Inside: Goodfolk

It has been a big year for Goodfolk, with had some notable hires, new accounts and an office refit to boot.

GoodFolk is an indie brand and communications agency based in Auckland’s Karangahape road. The agency was founded in 2001 by managing director Michael Easton and general manager Benn Winlove. The two are also shareholders in the business along with Scott Crickett, the design director.

Goodfolk’s client base extends across both New Zealand and Australia, with the agency offering a variety of services from brand strategy to tactical delivery, online to offline and illustration to events.

At the moment the agency works on accounts like Spark Digital, NZ Steel, Yoobee School of Design, PWC, The Designers Institute and Chapman Tripp. Goodfolk also took on Fletcher Building this year with the agency being heavily involved in a global internal comms project and it is also helping the One Percent Collective create its soon-to-launch print product The Generosity Journal.

Fletcher, along with NZ Steel and Spark Digital, are Goodfolk’s biggest clients. And the agency was integral in the rebrand from Gen-i/Telecom to Spark. It has worked with the company for seven years and the agency also has ongoing work from other areas within Spark.

So what’s on the horizon for the agency client wise?

“We’re also rebranding a mind-blowing handcrafted locally sourced ice cream and New Zealand’s oldest architectural hardware brand. We’re varied,” says Easton.

  • Check out some of its work here

The agency has just completed a refit of their city-fringe offices. The team worked alongside Jason Dempsey of Flathead Design who helped them out with initial ideas for the space.

“Jason normally provides a full spatial design service from initial conception through to final implementation,” Easton says, “However, we just brought him in to point us in the right direction and kick us off, as we had some of our own ideas, and our own in-house construction management resource.”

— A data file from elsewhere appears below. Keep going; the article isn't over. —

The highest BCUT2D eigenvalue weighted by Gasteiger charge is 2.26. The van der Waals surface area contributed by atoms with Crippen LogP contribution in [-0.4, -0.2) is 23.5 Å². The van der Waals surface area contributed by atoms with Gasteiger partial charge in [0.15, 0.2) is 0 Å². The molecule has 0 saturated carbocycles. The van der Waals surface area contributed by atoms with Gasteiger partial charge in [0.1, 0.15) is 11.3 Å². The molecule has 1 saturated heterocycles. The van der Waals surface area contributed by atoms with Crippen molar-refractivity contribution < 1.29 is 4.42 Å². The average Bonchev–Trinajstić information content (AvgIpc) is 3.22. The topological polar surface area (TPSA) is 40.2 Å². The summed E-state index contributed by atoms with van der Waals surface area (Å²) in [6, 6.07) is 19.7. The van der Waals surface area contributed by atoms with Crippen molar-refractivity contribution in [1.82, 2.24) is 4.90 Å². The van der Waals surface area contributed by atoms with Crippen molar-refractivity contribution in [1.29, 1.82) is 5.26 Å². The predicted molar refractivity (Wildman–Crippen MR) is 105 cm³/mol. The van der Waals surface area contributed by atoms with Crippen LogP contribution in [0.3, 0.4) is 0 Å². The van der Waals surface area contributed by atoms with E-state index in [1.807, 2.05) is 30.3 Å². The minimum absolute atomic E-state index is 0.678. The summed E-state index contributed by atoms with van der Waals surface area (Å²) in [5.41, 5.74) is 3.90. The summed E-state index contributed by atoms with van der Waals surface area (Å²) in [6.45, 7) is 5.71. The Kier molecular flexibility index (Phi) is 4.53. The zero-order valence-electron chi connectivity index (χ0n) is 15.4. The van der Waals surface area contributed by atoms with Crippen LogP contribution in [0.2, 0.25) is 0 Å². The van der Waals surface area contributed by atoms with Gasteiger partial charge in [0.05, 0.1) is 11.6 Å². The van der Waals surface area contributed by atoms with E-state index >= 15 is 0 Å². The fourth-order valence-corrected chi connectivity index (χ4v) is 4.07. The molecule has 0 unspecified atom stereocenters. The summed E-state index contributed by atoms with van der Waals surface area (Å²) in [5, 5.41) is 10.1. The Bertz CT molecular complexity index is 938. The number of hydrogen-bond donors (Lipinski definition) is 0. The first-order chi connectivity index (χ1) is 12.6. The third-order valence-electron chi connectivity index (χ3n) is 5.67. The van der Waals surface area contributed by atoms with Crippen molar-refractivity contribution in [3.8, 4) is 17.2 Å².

Dempsey’s role was to provide a range of solid but broad ideas from the office that the Goodfolk team could run with and take to completion.

“He’s definitely got a gift for quickly capturing the essence of what a client’s aiming to achieve,” Easton adds.

From here Goodfolk managed the project in-house, working alongside a group of their own builders to see the project out.

Once all the planning was out of the way, construction only took around eight weeks in total.

Goodfolk wanted to create a space that was “professional enough to comfort the suitiest suit whilst maintaining a quirky friendliness that referenced the immediate environment and our origins as an agency”.

It was also important for the space to reflect the kinds of clients they have as an agency, making sure anyone would feel comfortable in the space.

“Our clients range from barely supported community arts initiatives to global enterprises and the space needed to reflect this spectrum”.

Interestingly, everyone at Goodfolk continued working on site during the construction. As Easton explains “we transformed the entire space with seemingly little inconvenience (except for the constant hammering and electric saws). It was a perfect example of creative collaboration and controlled construction chaos”.

Goodfolk currently employs “12+” people. The ‘+’ represents the “seemingly constant range of animators, artworkers and project managers etc that work with us on a regular basis”.

One member of the 12+ staff is creative director, Mark Easterbrook, who made the move to Goodfolk in March. Easterbrook formerly served ten years at .99, most recently as the creative group head. With 14 years’ experience in creative direction and copywriting for clients such as New World, Vodafone, Westpac and Air New Zealand, Easton says he has brought a breadth of knowledge and big-client experience to the Goodfolk table.

Everyone at Goodfolk agrees the recently revamped office has positively influenced the way they work. “Everything works better, general communication and interactions, meetings, social, production – everything,” says Easton. Plus, people no longer have to wear grade three hearing protection now that construction has stopped.

Easton describes the business’ recent growth as “good, sustained and manageable” adding that it is an ongoing process and they hope to continue to increase over the coming years.

About Author

Comments are closed.